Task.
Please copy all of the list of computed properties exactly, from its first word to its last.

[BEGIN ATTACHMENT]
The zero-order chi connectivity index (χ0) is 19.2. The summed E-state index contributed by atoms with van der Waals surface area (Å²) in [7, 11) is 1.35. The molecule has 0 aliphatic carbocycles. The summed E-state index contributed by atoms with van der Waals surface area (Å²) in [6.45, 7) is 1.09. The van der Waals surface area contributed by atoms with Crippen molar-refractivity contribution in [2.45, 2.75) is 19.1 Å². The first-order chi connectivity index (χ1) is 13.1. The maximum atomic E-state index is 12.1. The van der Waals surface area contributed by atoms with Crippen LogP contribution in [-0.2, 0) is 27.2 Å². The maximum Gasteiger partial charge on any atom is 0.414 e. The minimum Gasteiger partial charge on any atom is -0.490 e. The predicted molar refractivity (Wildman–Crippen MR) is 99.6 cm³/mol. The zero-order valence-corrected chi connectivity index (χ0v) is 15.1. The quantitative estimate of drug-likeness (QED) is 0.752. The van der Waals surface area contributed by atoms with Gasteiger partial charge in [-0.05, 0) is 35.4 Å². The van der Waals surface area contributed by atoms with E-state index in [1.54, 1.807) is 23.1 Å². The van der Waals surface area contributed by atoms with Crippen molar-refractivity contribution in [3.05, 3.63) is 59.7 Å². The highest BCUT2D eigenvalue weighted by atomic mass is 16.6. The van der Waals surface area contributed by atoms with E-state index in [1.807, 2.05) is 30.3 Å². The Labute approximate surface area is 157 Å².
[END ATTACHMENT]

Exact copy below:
The zero-order chi connectivity index (χ0) is 19.2. The summed E-state index contributed by atoms with van der Waals surface area (Å²) in [7, 11) is 1.35. The molecule has 0 aliphatic carbocycles. The summed E-state index contributed by atoms with van der Waals surface area (Å²) in [6.45, 7) is 1.09. The van der Waals surface area contributed by atoms with Crippen molar-refractivity contribution in [2.45, 2.75) is 19.1 Å². The first-order chi connectivity index (χ1) is 13.1. The maximum atomic E-state index is 12.1. The van der Waals surface area contributed by atoms with Crippen LogP contribution in [-0.2, 0) is 27.2 Å². The maximum Gasteiger partial charge on any atom is 0.414 e. The minimum Gasteiger partial charge on any atom is -0.490 e. The predicted molar refractivity (Wildman–Crippen MR) is 99.6 cm³/mol. The zero-order valence-corrected chi connectivity index (χ0v) is 15.1. The quantitative estimate of drug-likeness (QED) is 0.752. The van der Waals surface area contributed by atoms with Gasteiger partial charge in [-0.05, 0) is 35.4 Å². The van der Waals surface area contributed by atoms with E-state index in [1.54, 1.807) is 23.1 Å². The van der Waals surface area contributed by atoms with Crippen molar-refractivity contribution in [3.05, 3.63) is 59.7 Å². The highest BCUT2D eigenvalue weighted by atomic mass is 16.6. The van der Waals surface area contributed by atoms with E-state index in [1.807, 2.05) is 30.3 Å². The Labute approximate surface area is 157 Å².